The fact that Spirit Camera: The Cursed Memori even released in the US is a big deal. A gimmicky, low key, handheld based spin off of the somewhat troubled Fatal Frame series, which is a franchise that enjoys at best a limited audience, there was little to no chance of Spirit Camera actually making it over here, given Nintendo’s somewhat dubious track record when it comes to localizing niche games of late. And yet, here we are, just a few months after the title’s original Japan release, with the western copies in our hands. The Nintendo published (and now renamed) Spirit Camera deserves credit for numerous things – including actually managing to make it out of Japan, and for being the first full fledged major AR based handheld game in recent memory – but overall, it is not a title that can be recommended for a purchase in good conscience.
But let’s back up and start from the beginning. For the uninitiated- and surely, there will be many of you there- the Fatal Frame games are a series of horror titles, which focuses on ancient rituals, exorcism, and always features photography as a central plot point. The first Fatal Frame was somewhat of a breakthrough title, and was largely lauded for being a breath of fresh air in the somewhat stale survival horror genre. Subsequent games upped the ante, although as the series decided to go Nintendo exclusive, it lost its already limited popularity, due to Nintendo’s absolute refusal to bring the games over to the west.
Spirit Camera itself is a title that sticks with series conventions, but decides to take advantage of the photography element by using the 3DS’s cameras for real time augmented reality play, making for a refreshing experience, both for the series, and for games in general. The concept is surely genius, and the fact that this game, along with a few select others like the PSP title Invizimals, is a pioneer of AR gaming is something to be lauded. Where Spirit Camera falters, then, is in its execution.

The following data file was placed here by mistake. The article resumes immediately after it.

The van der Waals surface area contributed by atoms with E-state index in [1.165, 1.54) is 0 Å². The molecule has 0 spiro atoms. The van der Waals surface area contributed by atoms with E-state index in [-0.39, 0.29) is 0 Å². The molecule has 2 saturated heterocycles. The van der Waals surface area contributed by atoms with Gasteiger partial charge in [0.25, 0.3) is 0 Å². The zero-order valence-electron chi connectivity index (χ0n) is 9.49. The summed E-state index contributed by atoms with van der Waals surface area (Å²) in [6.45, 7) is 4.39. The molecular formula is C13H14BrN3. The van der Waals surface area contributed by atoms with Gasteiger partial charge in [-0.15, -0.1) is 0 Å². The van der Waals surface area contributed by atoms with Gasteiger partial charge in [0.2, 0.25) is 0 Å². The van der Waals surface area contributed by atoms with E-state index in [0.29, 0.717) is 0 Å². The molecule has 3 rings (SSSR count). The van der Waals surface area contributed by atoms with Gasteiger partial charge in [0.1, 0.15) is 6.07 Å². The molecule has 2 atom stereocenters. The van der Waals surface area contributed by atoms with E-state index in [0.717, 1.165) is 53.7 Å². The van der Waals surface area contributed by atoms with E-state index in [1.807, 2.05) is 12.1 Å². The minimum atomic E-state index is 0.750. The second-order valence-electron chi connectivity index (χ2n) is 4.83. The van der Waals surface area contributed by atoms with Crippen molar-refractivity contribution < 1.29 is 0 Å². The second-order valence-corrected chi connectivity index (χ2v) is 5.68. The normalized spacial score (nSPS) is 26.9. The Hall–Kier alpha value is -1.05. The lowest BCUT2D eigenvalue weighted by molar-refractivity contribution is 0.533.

Spirit Camera is a game that feels fully at home on the 3DS. In addition to making some good use of the camera and AR tech, it also uses the system’s built in gyroscope; the player is supposed to spin the system around, to try and detect the ghosts and demons of the game in the real world through the game screen. The concept is genuinely creepy, and there is some great scope for a future AR horror game done right.
Telling the story of Maya, a girl who stumbled upon an ancient cursed book that haunts anyone who happens to open it and read its writing, Spirit Camera involves players using the actual Diary of Faces- the cursed book of the game, that is actually an AR marker collection and comes packaged with the game- players are set off on a journey to free Maya from the torments that haunt her. The narrative is chilling, and very well presented, and it builds up an atmosphere of extreme fear and genuine tension within the game, which, owing to the game’s nature, literally spills out into reality, causing the player to feel more connected to the game than he or she would have otherwise. Except, there’s one kicker.